THC, CBD, and Senate Bill 57

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October 11, 2019

by David H. Thomas, Esq., Janica P. Tucker, Esq. and Devin M. Spencer, Esq., Taft Stettinius &amp Hollister LLP

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On Aug. three, Ohio governor Mike DeWine signed Senate Bill (S.B.) 57 into law, opening the door for the hemp market and solutions like CBD oil to turn into a element of Ohio’s agricultural solutions. But what are hemp and CBD, and why are they now legal to sell in our state?&#13

The Cannabis plant has “two major species,” marijuana and hemp. Each species are produced up of two significant chemical compounds: tetrahydrocannabinol (THC) and cannabidiol (CBD). THC is the psychoactive portion of the plant it delivers the “high” usually connected with marijuana. CBD is the non-psychoactive portion it typically does not lead to any psychoactive effects and is connected with medicinal or therapeutic properties. Although each marijuana and hemp include CBD, “there’s a a great deal larger percentage in hemp, which also has pretty low (much less than .three%) level of THC compared to marijuana.” This explains why in most states, and at the federal level, marijuana-derived CBD remains illegal, as it is the item of a controlled substance.&#13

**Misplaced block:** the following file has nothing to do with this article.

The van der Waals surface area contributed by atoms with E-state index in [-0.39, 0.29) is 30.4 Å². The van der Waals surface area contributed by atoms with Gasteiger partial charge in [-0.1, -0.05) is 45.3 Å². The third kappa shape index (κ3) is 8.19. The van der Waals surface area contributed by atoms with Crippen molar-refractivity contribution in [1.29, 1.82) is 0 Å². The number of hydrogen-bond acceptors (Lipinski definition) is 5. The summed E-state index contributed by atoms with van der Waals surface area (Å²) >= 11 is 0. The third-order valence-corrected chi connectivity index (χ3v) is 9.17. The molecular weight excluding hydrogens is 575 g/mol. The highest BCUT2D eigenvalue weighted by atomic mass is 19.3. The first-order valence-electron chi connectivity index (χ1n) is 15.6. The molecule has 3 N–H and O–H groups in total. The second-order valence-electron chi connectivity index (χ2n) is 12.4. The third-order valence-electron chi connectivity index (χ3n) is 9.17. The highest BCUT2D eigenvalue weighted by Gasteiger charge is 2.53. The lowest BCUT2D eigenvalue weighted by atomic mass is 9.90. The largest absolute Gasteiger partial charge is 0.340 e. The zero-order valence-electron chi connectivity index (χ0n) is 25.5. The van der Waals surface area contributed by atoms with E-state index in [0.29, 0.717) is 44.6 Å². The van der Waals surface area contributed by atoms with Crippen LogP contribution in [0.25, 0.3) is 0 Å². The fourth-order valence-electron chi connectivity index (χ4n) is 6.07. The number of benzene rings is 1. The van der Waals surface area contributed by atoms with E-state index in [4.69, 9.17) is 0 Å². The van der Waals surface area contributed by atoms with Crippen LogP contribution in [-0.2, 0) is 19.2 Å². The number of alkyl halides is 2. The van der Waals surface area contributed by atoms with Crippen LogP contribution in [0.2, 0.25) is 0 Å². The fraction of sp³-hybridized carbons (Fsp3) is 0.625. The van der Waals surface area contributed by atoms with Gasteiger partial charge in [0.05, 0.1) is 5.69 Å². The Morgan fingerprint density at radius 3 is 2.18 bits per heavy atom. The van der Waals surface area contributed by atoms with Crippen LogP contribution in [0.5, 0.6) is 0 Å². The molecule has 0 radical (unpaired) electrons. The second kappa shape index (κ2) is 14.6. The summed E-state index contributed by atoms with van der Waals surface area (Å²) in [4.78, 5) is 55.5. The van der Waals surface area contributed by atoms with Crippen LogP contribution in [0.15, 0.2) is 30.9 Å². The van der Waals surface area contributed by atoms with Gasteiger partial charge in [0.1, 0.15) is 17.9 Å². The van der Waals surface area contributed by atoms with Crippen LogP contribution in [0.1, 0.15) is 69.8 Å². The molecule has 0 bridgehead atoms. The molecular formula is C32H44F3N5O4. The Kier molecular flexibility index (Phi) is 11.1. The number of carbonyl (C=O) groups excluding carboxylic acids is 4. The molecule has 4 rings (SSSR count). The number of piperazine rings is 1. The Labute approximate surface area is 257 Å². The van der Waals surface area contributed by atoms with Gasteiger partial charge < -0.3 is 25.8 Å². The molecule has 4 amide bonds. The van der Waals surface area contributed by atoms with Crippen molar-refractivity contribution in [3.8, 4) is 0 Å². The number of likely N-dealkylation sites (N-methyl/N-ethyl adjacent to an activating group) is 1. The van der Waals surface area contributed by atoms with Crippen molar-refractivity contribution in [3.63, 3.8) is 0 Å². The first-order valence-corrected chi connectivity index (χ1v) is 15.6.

But hemp-derived CBD is a distinctive story. The U.S. Senate’s 2018 Farm Bill legalized industrial hemp (and derivatives like CBD oil) by removing hemp from the definition of marijuana in the Controlled Substances Act. Some states are building their Pilot Industrial Hemp Programs—particularly these that did not launch applications below the Farm Bill— whilst other folks are basically nonetheless adapting to the industrial CBD industry.&#13

Ohio has lastly aligned with the federal government’s posture on industrial hemp. S.B. 57 excludes hemp from the definition of marijuana that is applied to enforce Ohio laws governing controlled substances, therefore legalizing hemp solutions. Nonetheless, in contrast to the federal Farm Bill, which did not expressly eliminate CBD from Schedule 1 of the Controlled Substances Act, Ohio’s new law tends to make CBD solutions commercially readily available in shops.&#13

The legalization of CBD oil solutions raises a lot of new inquiries for enterprises that are nonetheless largely to be determined. Nonetheless, this new Ohio law does not alter employers’ obligations to drug-test specific workers below federal law, such as pilots, CDL drivers and a lot of security-sensitive positions that are nonetheless topic to random testing specifications. Covered employers need to be mindful of these obligations. Ohio enterprises will have to adapt as the market develops and must remain apprised of the developments in Ohio and federal law.&#13

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